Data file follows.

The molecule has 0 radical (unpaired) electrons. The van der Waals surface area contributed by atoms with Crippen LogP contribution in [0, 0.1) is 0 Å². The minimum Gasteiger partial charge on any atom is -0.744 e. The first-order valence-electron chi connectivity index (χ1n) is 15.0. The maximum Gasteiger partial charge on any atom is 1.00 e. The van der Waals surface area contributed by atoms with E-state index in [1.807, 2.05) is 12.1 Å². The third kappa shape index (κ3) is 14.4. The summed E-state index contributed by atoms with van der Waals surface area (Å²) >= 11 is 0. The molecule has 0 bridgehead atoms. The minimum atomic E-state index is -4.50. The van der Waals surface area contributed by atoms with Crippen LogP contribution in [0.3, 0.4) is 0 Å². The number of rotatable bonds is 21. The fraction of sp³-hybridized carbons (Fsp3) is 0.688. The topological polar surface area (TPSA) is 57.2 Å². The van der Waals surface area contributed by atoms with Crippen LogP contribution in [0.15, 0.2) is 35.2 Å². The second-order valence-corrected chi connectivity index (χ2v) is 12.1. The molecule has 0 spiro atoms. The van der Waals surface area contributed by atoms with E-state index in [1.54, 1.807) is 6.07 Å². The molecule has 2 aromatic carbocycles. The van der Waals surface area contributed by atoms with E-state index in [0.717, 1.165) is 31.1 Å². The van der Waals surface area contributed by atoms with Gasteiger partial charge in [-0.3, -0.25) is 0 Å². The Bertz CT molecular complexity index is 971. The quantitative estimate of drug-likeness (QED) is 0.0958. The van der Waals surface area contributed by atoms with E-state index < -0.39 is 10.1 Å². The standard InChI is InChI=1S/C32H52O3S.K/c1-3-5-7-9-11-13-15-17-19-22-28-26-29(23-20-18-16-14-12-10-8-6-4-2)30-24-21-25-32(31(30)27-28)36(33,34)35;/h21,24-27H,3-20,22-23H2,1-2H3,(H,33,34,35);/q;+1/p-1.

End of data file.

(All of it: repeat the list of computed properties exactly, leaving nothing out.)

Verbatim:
The molecule has 0 radical (unpaired) electrons. The van der Waals surface area contributed by atoms with Crippen LogP contribution in [0, 0.1) is 0 Å². The minimum Gasteiger partial charge on any atom is -0.744 e. The first-order valence-electron chi connectivity index (χ1n) is 15.0. The maximum Gasteiger partial charge on any atom is 1.00 e. The van der Waals surface area contributed by atoms with E-state index in [1.807, 2.05) is 12.1 Å². The third kappa shape index (κ3) is 14.4. The summed E-state index contributed by atoms with van der Waals surface area (Å²) >= 11 is 0. The molecule has 0 bridgehead atoms. The minimum atomic E-state index is -4.50. The van der Waals surface area contributed by atoms with Crippen LogP contribution in [0.3, 0.4) is 0 Å². The number of rotatable bonds is 21. The fraction of sp³-hybridized carbons (Fsp3) is 0.688. The topological polar surface area (TPSA) is 57.2 Å². The van der Waals surface area contributed by atoms with Crippen LogP contribution in [0.15, 0.2) is 35.2 Å². The second-order valence-corrected chi connectivity index (χ2v) is 12.1. The molecule has 0 spiro atoms. The van der Waals surface area contributed by atoms with E-state index in [1.54, 1.807) is 6.07 Å². The molecule has 2 aromatic carbocycles. The van der Waals surface area contributed by atoms with E-state index in [0.717, 1.165) is 31.1 Å². The van der Waals surface area contributed by atoms with Gasteiger partial charge in [-0.3, -0.25) is 0 Å². The Bertz CT molecular complexity index is 971. The quantitative estimate of drug-likeness (QED) is 0.0958. The van der Waals surface area contributed by atoms with E-state index < -0.39 is 10.1 Å². The standard InChI is InChI=1S/C32H52O3S.K/c1-3-5-7-9-11-13-15-17-19-22-28-26-29(23-20-18-16-14-12-10-8-6-4-2)30-24-21-25-32(31(30)27-28)36(33,34)35;/h21,24-27H,3-20,22-23H2,1-2H3,(H,33,34,35);/q;+1/p-1.